Realization struck early in the day: It’s our last day to explore and soak in the essence of Rome. We subjected ourselves to the Metro to reduce travel time. A hot day at the end of September, combined with giggling teenagers, thousands of tourists and everyday Romans we endured the crowded Metro car. It felt as if we inhaled when the doors closed, only to exhale when we reached our point of interest five stops later at Piazza di Spagna.
A short walk and we spotted Bernini’s La Barcaccia, a boat-shaped fountain at the base of the Spanish Steps, our actual destination. With the mid-day sun pushing down we were not alone in drawing water from the spout to cool down.
Noon at the Spanish Steps – a place to rest weary feet and soak up the sun. Piazza di Spagna was named after the Spanish Embassy housed here. The steps were a later addition, built from 1723 – 1725 to connect Piazza di Spagna with Santissima Tinitá dei Monti, a Renaissance church on the hilltop above. Once here, the steps have to be climbed, if for no other reason than enjoy the view from above.
The higher we climbed the more the crowds disappeared. 135 steps in total – not for the faint of heart, or those already overheated from the sun.
Photography was not permitted in Santissima Tinitá dei Monti. The church offered a tranquil and cool place to reflect, admire the architecture and art. Refreshed and rested we descended the 135 steps recalling that during Christmas time a 19th-century Cresh is displayed on the first landing of the staircase. In May, part of the steps are covered with potted azaleas. As a rule, the steps are not a place for eating lunch or licking ice cream. Hefty fines are enforced by Roman urban regulations. Just sitting and enjoying a rest is still acceptable.
Once back at La Barcaccia my attention was drawn to the left and I pushed my way through the crowd to take a closer look. Piazza di Spagna is bordered by Piazza Mignanelli with its Colonna dell’Immaculata.
Luigi Poletti constructed the column, dedicated in 1857. The structure consists of a marble base. The 12 meter tall column itself is actually much older. It was discovered by chance during excavations in the Campus Marzius. The bronze statue of the Madonna is the work of Giuseppe Obici.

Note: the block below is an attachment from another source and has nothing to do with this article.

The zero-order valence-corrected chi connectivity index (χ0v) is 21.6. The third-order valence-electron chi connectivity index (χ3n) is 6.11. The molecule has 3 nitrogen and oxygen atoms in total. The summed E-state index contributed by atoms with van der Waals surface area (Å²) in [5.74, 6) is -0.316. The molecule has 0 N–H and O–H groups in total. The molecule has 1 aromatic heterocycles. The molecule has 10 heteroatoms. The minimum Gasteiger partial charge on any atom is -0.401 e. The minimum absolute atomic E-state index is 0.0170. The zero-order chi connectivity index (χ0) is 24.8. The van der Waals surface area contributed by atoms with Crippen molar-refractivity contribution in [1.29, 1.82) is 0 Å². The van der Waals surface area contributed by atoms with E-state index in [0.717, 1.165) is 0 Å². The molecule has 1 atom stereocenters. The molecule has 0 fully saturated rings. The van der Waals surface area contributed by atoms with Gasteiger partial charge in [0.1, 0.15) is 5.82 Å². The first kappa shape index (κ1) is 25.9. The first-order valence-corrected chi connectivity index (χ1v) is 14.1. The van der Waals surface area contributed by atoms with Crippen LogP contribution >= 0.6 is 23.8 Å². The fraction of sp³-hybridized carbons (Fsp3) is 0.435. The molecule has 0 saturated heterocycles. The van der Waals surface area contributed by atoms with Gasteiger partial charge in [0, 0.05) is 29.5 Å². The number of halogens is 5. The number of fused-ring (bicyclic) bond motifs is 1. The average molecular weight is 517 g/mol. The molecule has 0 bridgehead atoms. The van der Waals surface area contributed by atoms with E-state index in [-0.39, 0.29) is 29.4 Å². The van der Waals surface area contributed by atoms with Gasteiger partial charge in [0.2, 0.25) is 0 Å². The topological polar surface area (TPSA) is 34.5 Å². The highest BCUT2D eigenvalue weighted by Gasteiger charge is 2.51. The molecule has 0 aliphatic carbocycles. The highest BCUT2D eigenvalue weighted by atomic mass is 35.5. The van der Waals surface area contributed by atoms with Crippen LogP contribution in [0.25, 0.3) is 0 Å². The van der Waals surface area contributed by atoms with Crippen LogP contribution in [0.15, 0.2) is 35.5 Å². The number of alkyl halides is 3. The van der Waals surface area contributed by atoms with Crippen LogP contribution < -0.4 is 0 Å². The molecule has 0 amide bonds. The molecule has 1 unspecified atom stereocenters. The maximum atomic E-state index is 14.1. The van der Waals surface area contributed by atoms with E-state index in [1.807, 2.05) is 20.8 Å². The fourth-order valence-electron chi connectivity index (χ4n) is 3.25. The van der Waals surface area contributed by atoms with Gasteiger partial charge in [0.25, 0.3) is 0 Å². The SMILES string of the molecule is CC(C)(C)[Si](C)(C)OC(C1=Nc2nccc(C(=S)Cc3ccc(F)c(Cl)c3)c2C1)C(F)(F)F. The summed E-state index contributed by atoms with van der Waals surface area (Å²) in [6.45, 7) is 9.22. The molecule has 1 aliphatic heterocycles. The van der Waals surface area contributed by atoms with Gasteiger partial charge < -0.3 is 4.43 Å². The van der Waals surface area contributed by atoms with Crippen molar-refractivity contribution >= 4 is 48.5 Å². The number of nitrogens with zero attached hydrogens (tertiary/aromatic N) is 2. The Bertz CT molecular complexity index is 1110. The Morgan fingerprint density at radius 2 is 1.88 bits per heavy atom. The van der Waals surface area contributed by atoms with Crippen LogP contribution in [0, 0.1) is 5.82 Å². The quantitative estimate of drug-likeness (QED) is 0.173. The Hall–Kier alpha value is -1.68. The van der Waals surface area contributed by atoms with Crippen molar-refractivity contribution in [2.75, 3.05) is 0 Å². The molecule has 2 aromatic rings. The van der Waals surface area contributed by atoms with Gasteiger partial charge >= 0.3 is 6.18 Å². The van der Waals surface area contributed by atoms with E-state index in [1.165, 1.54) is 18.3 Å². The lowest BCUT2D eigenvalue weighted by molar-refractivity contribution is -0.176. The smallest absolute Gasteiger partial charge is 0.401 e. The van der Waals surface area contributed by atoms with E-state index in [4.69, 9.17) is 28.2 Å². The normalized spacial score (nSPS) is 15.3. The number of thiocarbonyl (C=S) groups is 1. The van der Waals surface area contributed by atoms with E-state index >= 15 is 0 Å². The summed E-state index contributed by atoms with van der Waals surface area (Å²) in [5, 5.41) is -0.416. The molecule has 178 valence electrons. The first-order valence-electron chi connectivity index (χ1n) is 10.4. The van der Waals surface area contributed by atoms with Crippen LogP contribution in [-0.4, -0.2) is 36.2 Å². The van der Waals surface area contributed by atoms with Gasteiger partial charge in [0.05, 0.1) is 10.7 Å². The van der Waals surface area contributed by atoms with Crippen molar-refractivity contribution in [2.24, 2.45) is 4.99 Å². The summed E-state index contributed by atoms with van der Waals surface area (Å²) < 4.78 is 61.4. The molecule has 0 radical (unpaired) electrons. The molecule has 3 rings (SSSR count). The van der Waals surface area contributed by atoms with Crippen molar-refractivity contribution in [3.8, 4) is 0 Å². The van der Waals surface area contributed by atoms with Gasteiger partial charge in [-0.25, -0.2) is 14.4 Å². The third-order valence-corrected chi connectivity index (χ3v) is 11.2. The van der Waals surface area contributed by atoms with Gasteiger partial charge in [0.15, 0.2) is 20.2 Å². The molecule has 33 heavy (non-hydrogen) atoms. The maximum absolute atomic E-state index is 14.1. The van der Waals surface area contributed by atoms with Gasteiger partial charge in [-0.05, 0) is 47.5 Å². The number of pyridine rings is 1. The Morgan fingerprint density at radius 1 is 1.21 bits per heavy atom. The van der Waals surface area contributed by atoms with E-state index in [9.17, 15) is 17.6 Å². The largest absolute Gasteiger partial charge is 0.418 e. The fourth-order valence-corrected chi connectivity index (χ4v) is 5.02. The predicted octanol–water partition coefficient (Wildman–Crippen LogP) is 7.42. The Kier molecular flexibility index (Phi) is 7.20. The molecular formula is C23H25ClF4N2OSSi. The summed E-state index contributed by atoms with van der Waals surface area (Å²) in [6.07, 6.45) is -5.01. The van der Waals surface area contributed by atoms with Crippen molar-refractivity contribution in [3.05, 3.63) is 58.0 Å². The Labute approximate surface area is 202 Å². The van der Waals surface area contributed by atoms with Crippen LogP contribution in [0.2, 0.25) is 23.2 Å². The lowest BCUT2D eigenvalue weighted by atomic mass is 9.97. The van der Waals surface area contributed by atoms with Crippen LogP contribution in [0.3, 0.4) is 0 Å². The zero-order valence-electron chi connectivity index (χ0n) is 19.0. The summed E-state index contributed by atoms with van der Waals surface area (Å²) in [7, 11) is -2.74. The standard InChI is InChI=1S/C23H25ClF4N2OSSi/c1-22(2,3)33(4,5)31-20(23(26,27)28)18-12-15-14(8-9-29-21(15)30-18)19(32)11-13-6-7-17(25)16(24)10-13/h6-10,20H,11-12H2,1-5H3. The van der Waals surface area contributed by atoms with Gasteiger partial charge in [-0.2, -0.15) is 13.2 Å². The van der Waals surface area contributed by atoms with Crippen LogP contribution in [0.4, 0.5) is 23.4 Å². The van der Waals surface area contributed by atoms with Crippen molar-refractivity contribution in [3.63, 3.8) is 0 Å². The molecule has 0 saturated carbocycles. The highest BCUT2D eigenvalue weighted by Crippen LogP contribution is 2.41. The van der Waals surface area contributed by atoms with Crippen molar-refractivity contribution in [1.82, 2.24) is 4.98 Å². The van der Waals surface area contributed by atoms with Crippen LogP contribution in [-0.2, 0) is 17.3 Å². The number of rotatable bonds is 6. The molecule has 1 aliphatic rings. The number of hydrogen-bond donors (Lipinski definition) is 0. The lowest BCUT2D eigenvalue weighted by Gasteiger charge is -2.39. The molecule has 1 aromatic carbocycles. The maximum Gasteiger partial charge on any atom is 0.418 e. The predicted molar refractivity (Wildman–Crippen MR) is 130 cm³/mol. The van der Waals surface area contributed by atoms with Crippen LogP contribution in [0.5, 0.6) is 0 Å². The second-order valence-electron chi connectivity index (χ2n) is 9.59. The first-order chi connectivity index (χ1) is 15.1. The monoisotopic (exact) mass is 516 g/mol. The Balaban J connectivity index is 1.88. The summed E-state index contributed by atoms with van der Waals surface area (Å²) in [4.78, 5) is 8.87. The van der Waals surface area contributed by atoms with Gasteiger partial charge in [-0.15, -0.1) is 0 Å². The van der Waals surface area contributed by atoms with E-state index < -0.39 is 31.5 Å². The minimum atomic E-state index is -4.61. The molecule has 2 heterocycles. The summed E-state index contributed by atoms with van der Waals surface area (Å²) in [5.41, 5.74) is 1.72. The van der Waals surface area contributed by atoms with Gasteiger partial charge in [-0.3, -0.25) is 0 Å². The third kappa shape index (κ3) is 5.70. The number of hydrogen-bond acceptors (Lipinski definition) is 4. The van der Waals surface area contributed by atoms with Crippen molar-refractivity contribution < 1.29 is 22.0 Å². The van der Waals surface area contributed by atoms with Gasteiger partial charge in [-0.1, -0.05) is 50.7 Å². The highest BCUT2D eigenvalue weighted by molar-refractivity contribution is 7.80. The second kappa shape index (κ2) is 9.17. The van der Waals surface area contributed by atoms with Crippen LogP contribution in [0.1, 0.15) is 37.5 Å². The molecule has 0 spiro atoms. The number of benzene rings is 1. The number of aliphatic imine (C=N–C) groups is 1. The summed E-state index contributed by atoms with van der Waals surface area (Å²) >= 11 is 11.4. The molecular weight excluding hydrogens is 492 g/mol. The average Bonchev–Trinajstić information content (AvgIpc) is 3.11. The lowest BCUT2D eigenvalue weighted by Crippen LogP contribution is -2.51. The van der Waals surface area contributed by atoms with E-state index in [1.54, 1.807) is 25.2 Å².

It is dedicated to the dogma of the Immaculate Conception, which was proclaimed by Pope Pius IX in 1854. According to this dogma Madonna is the only human being born free of original sin.
Every year on December 8 the festivities of the Immaculate Conception are celebrated. The Pope comes to bless the statue and those attending and the Fire Brigade, with the aid of a crane, puts a garland of flowers around the Madonna’s neck.
The day was nearing its end, and with only an hour left before meeting friends for dinner we made our way back to Fontana de Trevi – one last time, our fourth visit in six days. This has to be one of the biggest cliches when visiting Rome: Toss a coin into the fountain and you will return to the eternal city.
My wish was to capture the fountain without huge crowds. A tour guide recommended to stop by early in the morning (which we didn’t manage) or late afternoon. I am not sure where he received his information from, whenever we stepped into the piazza that houses the fountain the crowds were equally dense.
I almost made it – then this tall, dark and handsome individual stepped into the frame… Several attempts to push my way through the lines of visitors were abandoned to just stand on the sidelines, enjoy the rush of the water drowning out the voices and capture a few last images.
Abruzzo will be perfect. Here we come, Sulmona!